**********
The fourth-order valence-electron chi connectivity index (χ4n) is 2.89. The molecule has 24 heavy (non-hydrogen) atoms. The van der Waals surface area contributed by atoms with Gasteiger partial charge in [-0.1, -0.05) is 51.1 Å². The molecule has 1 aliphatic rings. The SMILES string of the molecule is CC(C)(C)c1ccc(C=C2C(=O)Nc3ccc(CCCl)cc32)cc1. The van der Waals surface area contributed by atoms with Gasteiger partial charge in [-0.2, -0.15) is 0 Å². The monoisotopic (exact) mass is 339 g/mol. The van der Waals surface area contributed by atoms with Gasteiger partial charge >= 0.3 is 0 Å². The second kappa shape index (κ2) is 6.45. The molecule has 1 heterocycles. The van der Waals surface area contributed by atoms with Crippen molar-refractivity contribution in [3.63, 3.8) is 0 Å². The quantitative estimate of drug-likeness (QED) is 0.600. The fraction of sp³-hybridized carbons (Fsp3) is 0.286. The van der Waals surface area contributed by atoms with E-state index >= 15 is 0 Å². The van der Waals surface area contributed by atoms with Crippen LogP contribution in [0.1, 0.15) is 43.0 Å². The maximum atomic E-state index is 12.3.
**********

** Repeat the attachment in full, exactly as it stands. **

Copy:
The fourth-order valence-electron chi connectivity index (χ4n) is 2.89. The molecule has 24 heavy (non-hydrogen) atoms. The van der Waals surface area contributed by atoms with Gasteiger partial charge in [-0.1, -0.05) is 51.1 Å². The molecule has 1 aliphatic rings. The SMILES string of the molecule is CC(C)(C)c1ccc(C=C2C(=O)Nc3ccc(CCCl)cc32)cc1. The van der Waals surface area contributed by atoms with Gasteiger partial charge in [-0.2, -0.15) is 0 Å². The monoisotopic (exact) mass is 339 g/mol. The van der Waals surface area contributed by atoms with Gasteiger partial charge >= 0.3 is 0 Å². The second kappa shape index (κ2) is 6.45. The molecule has 1 heterocycles. The van der Waals surface area contributed by atoms with Crippen molar-refractivity contribution in [3.63, 3.8) is 0 Å². The quantitative estimate of drug-likeness (QED) is 0.600. The fraction of sp³-hybridized carbons (Fsp3) is 0.286. The van der Waals surface area contributed by atoms with E-state index >= 15 is 0 Å². The van der Waals surface area contributed by atoms with Crippen LogP contribution in [0.1, 0.15) is 43.0 Å². The maximum atomic E-state index is 12.3.